Sunday, March 25, 2012

“Mirror Mirror” – Movie Review



This weekend, my movie class had a bonus screening of  the new comedy, “Mirror Mirror”, starring Julia Roberts. 



When Snow White is thrown out of the palace by her evil stepmother, she is rescued by a group of dwarves – but can they help her defeat The Queen and take her rightful place in the kingdom? 



Long after her father The King has turned up missing, Snow White (Lily Collins) is constantly mistreated by her vain and envious evil stepmother The Queen (Roberts). Shortly following Snow White’s 18th birthday, The Queen orders her murdered by one of her courtiers, Brighton (Nathan Lane).  However, Brighton – loyal to Snow White’s kindly father The King – cannot bring himself to do the deed, so he merely takes her out into the woods and sets her free, urging her to escape. 

Lost and without shelter, Snow White is found by a bunch of dwarves who make a living by robbing whoever is unfortunate enough to wander into the woods when they are on the prowl.  Teaching her the skills of their trade, she soon sets out to help them rob travelers in the woods.  Running out of money, The Queen realizes that she needs to find a new source of income since her poverty-stricken subjects are themselves low on funds and cannot be taxed any longer.  When she meets the handsome young Prince Alcott (Armie Hammer), she cons him into drinking a love potion so he’ll marry her – something that wouldn’t normally occur to him because the Prince has already met the real object of his affections, Snow White. 

After kidnapping Prince Alcott at the wedding, Snow White and the dwarves bring him back to their lair in the woods.  Seeing that he is under some kind of spell that has caused him to fall in love with The Queen, they set out to find a way to break the spell so he’ll return to normal – realizing that only true love will snap him out of it, Snow White gives him her first kiss and they immediately fall in love.  But when The Queen uses the magical powers of her prized mirror’s reflection to try to kill Snow White, will she prevail or can Snow White somehow find a way to survive and return to the palace?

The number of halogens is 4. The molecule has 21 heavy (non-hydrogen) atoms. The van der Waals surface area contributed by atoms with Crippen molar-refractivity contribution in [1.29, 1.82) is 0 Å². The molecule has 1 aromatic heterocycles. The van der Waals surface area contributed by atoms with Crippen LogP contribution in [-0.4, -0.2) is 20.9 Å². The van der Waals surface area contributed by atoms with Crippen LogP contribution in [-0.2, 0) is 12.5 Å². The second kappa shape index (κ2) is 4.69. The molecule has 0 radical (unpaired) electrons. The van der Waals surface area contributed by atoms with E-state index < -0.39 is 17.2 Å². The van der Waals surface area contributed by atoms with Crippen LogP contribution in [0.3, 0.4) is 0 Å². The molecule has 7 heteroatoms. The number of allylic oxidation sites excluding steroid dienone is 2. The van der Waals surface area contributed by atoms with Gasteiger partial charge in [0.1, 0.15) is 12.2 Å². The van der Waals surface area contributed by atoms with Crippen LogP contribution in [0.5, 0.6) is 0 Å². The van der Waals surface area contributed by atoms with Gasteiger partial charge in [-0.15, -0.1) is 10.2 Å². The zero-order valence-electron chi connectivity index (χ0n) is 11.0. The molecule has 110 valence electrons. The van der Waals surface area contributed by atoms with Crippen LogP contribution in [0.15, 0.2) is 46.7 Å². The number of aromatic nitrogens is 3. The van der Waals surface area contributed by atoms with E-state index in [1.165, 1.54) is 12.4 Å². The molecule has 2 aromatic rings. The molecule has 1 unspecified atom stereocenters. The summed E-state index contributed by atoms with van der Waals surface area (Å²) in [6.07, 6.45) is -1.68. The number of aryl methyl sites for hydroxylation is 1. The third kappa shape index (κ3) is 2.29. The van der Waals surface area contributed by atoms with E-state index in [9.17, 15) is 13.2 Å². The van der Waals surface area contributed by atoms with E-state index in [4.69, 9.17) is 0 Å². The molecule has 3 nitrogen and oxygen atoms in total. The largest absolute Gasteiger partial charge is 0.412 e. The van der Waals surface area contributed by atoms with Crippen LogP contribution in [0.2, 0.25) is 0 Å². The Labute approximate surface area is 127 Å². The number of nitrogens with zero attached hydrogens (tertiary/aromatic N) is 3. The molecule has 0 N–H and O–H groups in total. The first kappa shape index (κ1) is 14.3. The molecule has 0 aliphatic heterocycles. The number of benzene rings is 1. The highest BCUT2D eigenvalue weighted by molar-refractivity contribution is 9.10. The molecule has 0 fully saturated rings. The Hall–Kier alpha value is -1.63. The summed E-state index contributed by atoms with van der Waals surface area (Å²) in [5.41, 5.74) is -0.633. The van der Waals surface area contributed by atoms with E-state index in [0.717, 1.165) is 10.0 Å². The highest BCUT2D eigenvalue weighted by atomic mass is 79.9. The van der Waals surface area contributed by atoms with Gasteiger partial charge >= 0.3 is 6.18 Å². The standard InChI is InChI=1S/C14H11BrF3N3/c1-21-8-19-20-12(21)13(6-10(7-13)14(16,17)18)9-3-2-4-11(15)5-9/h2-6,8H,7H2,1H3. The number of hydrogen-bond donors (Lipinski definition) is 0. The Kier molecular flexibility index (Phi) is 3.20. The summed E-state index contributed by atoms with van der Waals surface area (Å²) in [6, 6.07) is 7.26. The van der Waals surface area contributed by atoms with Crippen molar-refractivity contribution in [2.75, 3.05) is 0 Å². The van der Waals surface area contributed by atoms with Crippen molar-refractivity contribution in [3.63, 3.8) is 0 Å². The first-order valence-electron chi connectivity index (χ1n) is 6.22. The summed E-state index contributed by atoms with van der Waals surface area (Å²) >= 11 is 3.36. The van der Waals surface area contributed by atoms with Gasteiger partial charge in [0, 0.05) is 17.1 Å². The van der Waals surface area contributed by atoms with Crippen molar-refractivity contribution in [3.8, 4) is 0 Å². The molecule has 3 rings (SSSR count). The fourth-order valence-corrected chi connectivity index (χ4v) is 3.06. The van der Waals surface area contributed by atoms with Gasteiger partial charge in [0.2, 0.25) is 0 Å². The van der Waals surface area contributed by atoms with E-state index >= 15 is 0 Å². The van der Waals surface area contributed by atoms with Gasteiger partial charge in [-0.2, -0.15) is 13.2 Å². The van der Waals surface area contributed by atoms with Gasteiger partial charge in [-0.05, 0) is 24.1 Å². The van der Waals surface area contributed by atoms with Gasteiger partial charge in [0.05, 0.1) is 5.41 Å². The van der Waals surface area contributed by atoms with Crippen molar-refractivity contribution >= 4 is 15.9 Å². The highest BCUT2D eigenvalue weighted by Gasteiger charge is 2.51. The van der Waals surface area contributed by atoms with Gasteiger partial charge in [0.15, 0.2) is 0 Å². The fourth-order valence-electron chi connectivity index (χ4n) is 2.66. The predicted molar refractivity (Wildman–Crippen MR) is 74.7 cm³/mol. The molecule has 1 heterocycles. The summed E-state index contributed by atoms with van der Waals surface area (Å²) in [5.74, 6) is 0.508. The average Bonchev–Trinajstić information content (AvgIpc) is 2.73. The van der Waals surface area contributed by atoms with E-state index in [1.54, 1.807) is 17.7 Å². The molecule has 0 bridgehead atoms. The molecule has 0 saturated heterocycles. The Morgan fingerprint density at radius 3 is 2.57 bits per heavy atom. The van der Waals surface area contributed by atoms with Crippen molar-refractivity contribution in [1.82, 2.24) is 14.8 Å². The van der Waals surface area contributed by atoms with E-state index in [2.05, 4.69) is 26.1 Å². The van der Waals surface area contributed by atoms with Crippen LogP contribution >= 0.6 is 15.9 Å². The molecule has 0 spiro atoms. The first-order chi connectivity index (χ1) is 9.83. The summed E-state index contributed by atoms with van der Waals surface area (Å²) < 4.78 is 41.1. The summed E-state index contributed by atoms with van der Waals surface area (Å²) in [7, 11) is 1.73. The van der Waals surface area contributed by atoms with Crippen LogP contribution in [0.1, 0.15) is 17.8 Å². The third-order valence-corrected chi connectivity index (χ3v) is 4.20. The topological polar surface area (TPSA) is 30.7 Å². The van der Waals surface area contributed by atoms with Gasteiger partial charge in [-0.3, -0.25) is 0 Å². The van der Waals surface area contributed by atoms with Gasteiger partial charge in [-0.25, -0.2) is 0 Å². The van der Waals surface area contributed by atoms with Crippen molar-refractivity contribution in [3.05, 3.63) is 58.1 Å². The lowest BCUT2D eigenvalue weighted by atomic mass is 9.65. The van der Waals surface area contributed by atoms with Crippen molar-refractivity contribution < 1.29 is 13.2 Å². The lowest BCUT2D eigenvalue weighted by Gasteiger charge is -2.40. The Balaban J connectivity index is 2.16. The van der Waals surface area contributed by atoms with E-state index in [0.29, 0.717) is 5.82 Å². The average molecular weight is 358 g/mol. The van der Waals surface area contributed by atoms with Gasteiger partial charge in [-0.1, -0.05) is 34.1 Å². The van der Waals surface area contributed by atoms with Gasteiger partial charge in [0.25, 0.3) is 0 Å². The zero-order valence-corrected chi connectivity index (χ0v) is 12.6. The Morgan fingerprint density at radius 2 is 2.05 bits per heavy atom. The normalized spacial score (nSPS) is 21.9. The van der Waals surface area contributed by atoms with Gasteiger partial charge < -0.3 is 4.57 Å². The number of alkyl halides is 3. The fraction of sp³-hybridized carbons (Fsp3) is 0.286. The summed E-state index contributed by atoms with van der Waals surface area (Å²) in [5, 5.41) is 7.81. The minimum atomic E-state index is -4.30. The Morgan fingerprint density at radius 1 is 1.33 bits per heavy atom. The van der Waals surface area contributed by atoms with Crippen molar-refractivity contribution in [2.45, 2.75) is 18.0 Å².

Mirror Mirror” is replete with CGI, as its opening sequence setting up the story prepares you for – seeing these effects, you almost might feel as though you may be watching a video game rather than a movie.  In fact, should you see this film and sit through the credits at its end, you will witness an army of software engineers who make up the extensive CGI team that is responsible for these special effects.  Unfortunately, this is not enough to save the movie which I found to be a bit dreary and dull with funny jokes in its script being few and far between. 

Was it my prejudice against Julia Roberts (I’m not in love with America’s Sweetheart the way the rest of the country seems to be) or my resistance to a kids’ movie that informed my opinion?  Quite frankly, I don’t think it was either one.  Roberts gives a pretty convincing performance as Her Bitchiness and there have been family movies I’ve seen in the recent past that I’ve actually enjoyed (see my review of last year’s “The Muppets” as an example). 

Instead, I think it is just that the story -- despite its attempt to reboot this legendary fairy tale to a more modernized, hip version -- just plods along and is boring even though the filmmakers try to jazz things up a bit with all of the special effects.    Unrelated to the quality of the film, I felt that the actress playing Snow White was a bit disturbing and distracting with her bushy eyebrows – I couldn’t help but thinking that they needed a good tweezing.  “Mirror Mirror” ends with a Bollywood-style musical number which seems a bit out of place – not too much of a shock that it’s probably there because the movie’s director is himself Indian.  Despite all of this, it’ll probably still be a big hit at the box office – on my way out of the theater, I heard a little girl remark to her dad how much she loved the movie and looked forward to seeing it again once it opens. 



No comments:

Post a Comment

Speak Your Piece, Beeyotch!